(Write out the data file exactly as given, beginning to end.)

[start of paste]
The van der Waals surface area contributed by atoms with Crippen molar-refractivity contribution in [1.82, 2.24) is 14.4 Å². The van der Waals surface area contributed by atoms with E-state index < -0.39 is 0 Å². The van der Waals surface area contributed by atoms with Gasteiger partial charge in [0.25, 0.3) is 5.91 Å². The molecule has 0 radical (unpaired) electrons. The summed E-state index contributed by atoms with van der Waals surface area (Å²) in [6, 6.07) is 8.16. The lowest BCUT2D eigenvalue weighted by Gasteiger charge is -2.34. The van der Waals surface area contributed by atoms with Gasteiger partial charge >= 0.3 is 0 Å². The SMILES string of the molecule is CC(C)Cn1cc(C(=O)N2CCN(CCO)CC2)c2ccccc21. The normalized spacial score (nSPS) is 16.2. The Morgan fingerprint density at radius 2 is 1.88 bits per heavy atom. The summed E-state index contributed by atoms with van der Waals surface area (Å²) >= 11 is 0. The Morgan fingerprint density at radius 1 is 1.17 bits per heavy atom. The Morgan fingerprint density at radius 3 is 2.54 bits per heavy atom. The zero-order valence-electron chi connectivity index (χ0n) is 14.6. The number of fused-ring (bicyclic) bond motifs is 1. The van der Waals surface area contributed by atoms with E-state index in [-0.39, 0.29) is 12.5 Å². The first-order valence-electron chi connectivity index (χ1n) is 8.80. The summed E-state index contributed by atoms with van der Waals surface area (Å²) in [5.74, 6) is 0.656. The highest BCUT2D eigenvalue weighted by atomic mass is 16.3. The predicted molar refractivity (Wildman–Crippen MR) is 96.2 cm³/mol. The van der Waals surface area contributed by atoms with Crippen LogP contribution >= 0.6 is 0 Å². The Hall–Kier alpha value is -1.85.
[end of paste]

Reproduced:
The van der Waals surface area contributed by atoms with Crippen molar-refractivity contribution in [1.82, 2.24) is 14.4 Å². The van der Waals surface area contributed by atoms with E-state index < -0.39 is 0 Å². The van der Waals surface area contributed by atoms with Gasteiger partial charge in [0.25, 0.3) is 5.91 Å². The molecule has 0 radical (unpaired) electrons. The summed E-state index contributed by atoms with van der Waals surface area (Å²) in [6, 6.07) is 8.16. The lowest BCUT2D eigenvalue weighted by Gasteiger charge is -2.34. The van der Waals surface area contributed by atoms with Gasteiger partial charge >= 0.3 is 0 Å². The SMILES string of the molecule is CC(C)Cn1cc(C(=O)N2CCN(CCO)CC2)c2ccccc21. The normalized spacial score (nSPS) is 16.2. The Morgan fingerprint density at radius 2 is 1.88 bits per heavy atom. The summed E-state index contributed by atoms with van der Waals surface area (Å²) >= 11 is 0. The Morgan fingerprint density at radius 1 is 1.17 bits per heavy atom. The Morgan fingerprint density at radius 3 is 2.54 bits per heavy atom. The zero-order valence-electron chi connectivity index (χ0n) is 14.6. The number of fused-ring (bicyclic) bond motifs is 1. The van der Waals surface area contributed by atoms with E-state index in [-0.39, 0.29) is 12.5 Å². The first-order valence-electron chi connectivity index (χ1n) is 8.80. The summed E-state index contributed by atoms with van der Waals surface area (Å²) in [5.74, 6) is 0.656. The highest BCUT2D eigenvalue weighted by atomic mass is 16.3. The predicted molar refractivity (Wildman–Crippen MR) is 96.2 cm³/mol. The van der Waals surface area contributed by atoms with Crippen LogP contribution >= 0.6 is 0 Å². The Hall–Kier alpha value is -1.85.